Macrophages participate actively in host resistance to HSV-1 and produce cytokines that play a major role in the recruitment of other immune cells. Furthermore, macrophages have been identified as the major cell type infiltrating the eye after HSV-1 inoculation. 6,20,21 Inflammation induced by macrophages can accelerate corneal destruction; however, macrophages also play an important role in restricting HSV-1 growth after corneal infection and are important for enhancing the T- cell–mediated adaptive immune response. 22 24  
Acute retinal necrosis (ARN), first described as Kirisawa uveitis, is a potentially blinding disease caused by herpes family viruses. 25 ARN is characterized in humans by occlusive retinal vasculitis, prominent inflammation of the anterior segment and vitreous, and localized retinal necrosis that are often followed by optic neuritis and retinal detachment. 26 28 Innate immune cell types have been implicated in the pathogenesis of ARN. 29 32 In the mouse model of ARN, inoculation of HSV-1 (KOS) through the AC route results in acute inflammation of the anterior segment, involving the cornea, iris, and ciliary body, with cell infiltration beginning 24 hours postinoculation (p.i.). Subsequently, the virus spreads through the CNS to the optic nerve and retina of the uninoculated contralateral eye, causing retinal necrosis. 33 35 Curiously, the retina of the injected eye is spared despite there being no anatomic barrier to limit HSV-1 transmission directly from the anterior segment to the retina. Studies from our laboratory suggest NK cells, macrophages, and PMNs respond to and modulate virus infection in the injected eye, but the roles of the cytokines produced by these immune cell types are not well defined. 6,29,30 Therefore, the goal of these studies was to determine whether IFN-γ and Mac-1+ macrophages play a role in preventing the spread of the virus from the anterior segment to the posterior segment (retina) in the injected eye early after AC inoculation of HSV-1.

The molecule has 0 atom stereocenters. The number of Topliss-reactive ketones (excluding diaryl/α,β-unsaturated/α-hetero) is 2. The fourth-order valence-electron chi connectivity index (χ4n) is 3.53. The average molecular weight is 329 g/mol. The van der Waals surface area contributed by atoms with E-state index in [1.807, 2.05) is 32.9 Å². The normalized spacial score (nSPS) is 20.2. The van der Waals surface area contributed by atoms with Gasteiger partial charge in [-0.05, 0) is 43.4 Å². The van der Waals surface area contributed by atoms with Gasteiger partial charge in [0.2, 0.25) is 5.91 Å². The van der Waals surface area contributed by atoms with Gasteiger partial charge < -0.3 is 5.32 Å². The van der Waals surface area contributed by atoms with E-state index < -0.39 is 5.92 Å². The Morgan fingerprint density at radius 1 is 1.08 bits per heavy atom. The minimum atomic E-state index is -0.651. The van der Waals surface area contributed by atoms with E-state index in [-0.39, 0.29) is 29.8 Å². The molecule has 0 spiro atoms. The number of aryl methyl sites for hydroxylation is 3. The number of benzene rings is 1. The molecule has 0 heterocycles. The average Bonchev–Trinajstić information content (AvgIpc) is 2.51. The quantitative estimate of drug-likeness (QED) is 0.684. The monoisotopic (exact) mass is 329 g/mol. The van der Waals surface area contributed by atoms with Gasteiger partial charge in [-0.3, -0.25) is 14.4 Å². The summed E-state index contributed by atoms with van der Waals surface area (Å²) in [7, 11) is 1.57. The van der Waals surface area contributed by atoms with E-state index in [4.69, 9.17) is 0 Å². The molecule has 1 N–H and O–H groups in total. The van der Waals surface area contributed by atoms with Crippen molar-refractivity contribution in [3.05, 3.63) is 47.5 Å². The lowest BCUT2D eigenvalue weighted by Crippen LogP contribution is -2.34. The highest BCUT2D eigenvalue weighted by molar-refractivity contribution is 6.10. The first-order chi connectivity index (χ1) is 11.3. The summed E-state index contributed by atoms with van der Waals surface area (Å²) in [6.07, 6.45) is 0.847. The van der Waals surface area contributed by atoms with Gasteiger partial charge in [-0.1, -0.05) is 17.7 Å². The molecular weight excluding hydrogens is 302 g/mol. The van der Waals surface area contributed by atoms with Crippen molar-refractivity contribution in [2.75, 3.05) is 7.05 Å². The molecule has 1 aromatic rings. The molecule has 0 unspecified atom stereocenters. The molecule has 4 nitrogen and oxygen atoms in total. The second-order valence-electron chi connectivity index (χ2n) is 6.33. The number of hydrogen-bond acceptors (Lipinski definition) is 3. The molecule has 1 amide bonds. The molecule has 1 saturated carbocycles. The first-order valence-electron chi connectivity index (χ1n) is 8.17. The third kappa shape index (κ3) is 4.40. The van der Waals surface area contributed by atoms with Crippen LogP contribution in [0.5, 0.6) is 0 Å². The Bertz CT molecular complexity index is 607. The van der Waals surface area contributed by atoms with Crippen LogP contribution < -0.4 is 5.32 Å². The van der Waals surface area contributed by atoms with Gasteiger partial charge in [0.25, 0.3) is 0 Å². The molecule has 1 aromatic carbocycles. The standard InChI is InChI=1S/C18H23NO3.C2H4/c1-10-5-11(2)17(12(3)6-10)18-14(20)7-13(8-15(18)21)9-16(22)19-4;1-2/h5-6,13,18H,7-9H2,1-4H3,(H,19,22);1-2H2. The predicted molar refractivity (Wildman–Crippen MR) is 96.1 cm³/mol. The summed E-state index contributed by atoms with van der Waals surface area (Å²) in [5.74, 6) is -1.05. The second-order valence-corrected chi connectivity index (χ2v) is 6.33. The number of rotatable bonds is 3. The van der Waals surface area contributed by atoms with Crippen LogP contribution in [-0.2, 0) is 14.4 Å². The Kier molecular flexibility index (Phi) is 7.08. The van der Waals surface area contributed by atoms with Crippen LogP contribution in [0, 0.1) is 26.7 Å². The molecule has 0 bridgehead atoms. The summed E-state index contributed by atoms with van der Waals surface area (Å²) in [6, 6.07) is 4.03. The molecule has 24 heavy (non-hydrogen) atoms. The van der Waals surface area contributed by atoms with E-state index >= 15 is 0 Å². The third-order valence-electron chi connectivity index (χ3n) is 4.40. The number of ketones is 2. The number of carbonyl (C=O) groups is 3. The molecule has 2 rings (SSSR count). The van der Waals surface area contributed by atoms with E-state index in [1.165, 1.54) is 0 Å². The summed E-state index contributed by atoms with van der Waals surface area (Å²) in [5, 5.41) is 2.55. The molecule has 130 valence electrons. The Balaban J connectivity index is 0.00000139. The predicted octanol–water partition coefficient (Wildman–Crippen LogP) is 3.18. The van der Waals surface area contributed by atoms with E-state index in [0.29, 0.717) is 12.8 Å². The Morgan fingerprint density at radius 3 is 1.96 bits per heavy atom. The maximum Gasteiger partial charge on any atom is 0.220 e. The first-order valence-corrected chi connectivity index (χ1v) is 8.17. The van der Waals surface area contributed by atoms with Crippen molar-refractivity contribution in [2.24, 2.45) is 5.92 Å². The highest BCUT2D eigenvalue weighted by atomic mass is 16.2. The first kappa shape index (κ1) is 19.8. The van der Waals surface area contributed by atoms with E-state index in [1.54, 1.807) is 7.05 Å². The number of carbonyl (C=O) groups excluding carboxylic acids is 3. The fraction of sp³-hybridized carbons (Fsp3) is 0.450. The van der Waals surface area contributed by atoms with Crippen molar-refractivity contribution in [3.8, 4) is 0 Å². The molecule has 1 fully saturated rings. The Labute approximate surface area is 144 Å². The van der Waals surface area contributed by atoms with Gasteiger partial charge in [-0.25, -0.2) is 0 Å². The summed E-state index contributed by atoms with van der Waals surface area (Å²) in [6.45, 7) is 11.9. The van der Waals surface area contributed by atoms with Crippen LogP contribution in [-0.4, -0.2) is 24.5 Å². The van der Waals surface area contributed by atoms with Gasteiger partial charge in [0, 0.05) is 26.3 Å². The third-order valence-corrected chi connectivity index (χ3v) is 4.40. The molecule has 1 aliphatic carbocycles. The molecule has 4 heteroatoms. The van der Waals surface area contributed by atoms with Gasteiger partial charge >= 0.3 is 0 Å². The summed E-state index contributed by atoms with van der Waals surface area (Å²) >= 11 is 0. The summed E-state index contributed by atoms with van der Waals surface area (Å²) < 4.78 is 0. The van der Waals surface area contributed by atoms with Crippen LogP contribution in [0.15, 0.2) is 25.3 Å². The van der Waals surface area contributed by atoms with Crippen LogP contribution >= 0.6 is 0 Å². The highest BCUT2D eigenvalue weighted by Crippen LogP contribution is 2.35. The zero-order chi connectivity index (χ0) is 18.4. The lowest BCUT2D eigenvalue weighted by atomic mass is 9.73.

Methods
Animals
Adult female BALB/c mice, 6 to 12 weeks old (Taconic, Germantown, NY) or C.129S7 (B6)-IFN-g tm1Ts/J (IFN-γ−/− mice on a BALB/c background) and BALB/cJ (IFN-γ+/+) control mice (The Jackson Laboratory, Bar Harbor, ME) were used in all experiments. The mice were housed in accordance with National Institutes of Health guidelines. All study procedures conformed to the ARVO Statement for the Use of Animals in Ophthalmic and Vision Research and were approved by the Institutional Animal Care and Use Committee of the Medical College of Georgia. The mice were maintained on a 12-hour light/12-hour-dark cycle and were given unrestricted access to food and water. Animals were anesthetized with 0.5 to 0.7 mL/kg of a mixture of 42.9 mg/mL ketamine, 8.57 mg/mL xylazine, and 1.43 mg/mL acepromazine before all experimental manipulations. Experiments were repeated at least once. 
Virus
The KOS strain of HSV-1 was used in all experiments. Stock virus was prepared by low multiplicity of infection (0.1 PFU/cell) passage of Vero cells grown in Dulbecco's modified Eagle's medium (DMEM) containing 5% FBS (Hyclone, Logan, UT) and antibiotics. The titer of the virus stock was determined by plaque assay on Vero cells. Aliquots of stock virus were stored at −80°C, and a fresh aliquot was thawed and diluted for each experiment. 
AC Inoculation of HSV-1
Mice were anesthetized and inoculated through the AC route, as previously described. 33 The right eye was proptosed, and 3 × 104 to 6 × 104 PFU of HSV-1 (KOS) in a volume of 2 μL were injected into the AC with a 30-gauge needle attached to a 100-μL microsyringe (Hamilton, Reno, NV). The inoculum was prepared by diluting virus stock in DMEM with antibiotics. The AC of mock-infected mice was injected with 2 μL uninfected Vero cell extract diluted in DMEM with antibiotics. 
Macrophage Depletion